President Trump may be off to a rocky start with one of the United States’ closest allies: Australia.
In a Saturday phone call with Australian Prime Minister Malcolm Turnbull, Trump lambasted an agreement between the two countries over refugee resettlement and bragged about the size of his Electoral College victory, as well as the fact that he had held several calls with other world leaders that same day, The Washington Post reports.
“This was the worst call by far,” Trump allegedly told Turnbull during their conversation, according to senior U.S. officials briefed on the phone call. Trump also spoke with Prime Minister Shinzo Abe of Japan, Chancellor Angela Merkel of Germany, President François Hollande of France and President Vladimir Putin of Russia that day.
When Turnbull asked Trump if the U.S. would take in 1,250 refugees currently being held in Australia — an agreement that the two countries made under President Obama — Trump reportedly called it “the worst deal ever” and suggested that Australia may be trying to send the U.S. “the next Boston bomber.”
The phone call was expected to last an hour. But after about 25 minutes, the Post reports, Trump suddenly ended it.
Late Wednesday evening, Trump said he is weighing the "dumb deal" under which the U.S. would resettle up to 1,250 refugees who were placed in controversial detention facilities on the island nation of Nuaru and Manus Island in Papua New Guinea after attempting to enter Australia. In exchange, Australia would accept refugees from Central America.
On Tuesday, White House press secretary Sean Spicer said the administration would honor the deal but that the refugees would undergo "extreme vetting." However, the White House reportedly later walked that back and said Trump is still considering the arrangement, according to Australian news outlet ABC.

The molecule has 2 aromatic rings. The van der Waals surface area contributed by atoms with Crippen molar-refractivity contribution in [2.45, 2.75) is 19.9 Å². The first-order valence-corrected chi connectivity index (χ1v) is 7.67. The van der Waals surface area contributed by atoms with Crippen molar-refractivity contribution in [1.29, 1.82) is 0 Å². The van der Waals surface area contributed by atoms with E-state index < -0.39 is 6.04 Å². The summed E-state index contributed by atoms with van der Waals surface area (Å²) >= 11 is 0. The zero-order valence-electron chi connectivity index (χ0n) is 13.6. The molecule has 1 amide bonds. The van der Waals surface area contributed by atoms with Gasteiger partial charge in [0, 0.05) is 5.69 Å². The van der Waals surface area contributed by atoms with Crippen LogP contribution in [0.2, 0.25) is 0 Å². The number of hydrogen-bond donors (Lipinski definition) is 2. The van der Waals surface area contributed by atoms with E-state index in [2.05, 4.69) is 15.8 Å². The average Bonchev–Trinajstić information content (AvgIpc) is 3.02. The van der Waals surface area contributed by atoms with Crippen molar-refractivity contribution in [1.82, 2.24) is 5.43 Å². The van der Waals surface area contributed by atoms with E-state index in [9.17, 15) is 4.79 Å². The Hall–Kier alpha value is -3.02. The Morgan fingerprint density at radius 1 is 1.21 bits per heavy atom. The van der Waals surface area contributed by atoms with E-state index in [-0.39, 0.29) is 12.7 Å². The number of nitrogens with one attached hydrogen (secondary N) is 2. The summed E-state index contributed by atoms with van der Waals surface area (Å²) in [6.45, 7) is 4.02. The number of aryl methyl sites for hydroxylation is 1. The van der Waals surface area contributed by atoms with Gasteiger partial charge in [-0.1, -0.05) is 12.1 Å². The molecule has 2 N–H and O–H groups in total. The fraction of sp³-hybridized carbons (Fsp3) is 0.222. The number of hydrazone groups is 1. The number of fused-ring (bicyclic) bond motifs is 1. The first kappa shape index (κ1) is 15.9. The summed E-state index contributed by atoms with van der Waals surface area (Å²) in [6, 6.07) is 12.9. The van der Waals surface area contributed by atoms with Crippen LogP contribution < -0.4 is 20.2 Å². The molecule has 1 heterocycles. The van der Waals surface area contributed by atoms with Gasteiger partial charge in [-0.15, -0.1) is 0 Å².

Do you believe it? The Obama Administration agreed to take thousands of illegal immigrants from Australia. Why? I will study this dumb deal!— Donald J. Trump (@realDonaldTrump) February 2, 2017
Separately, The Associated Press reported on Thursday that Trump told Mexican President Enrique Peña Nieto during a Friday phone call that Mexico had “a bunch of bad hombres down there” and threatened to send in the U.S. military to intervene.
The White House and Mexico’s government have both denied those reports.
Turnbull refused to comment on the Post’s report but said the refugee agreement between the two countries would go ahead as planned.
"That assurance was confirmed by the president's spokesman in the briefing room of the White House,” Turnbull said at a press conference Tuesday. “And our respective officials are continuing to work on the implementation of the arrangements. That's the position."
"These conversations are conducted candidly, frankly, privately. If you see reports of them, I'm not going to add to them," he continued.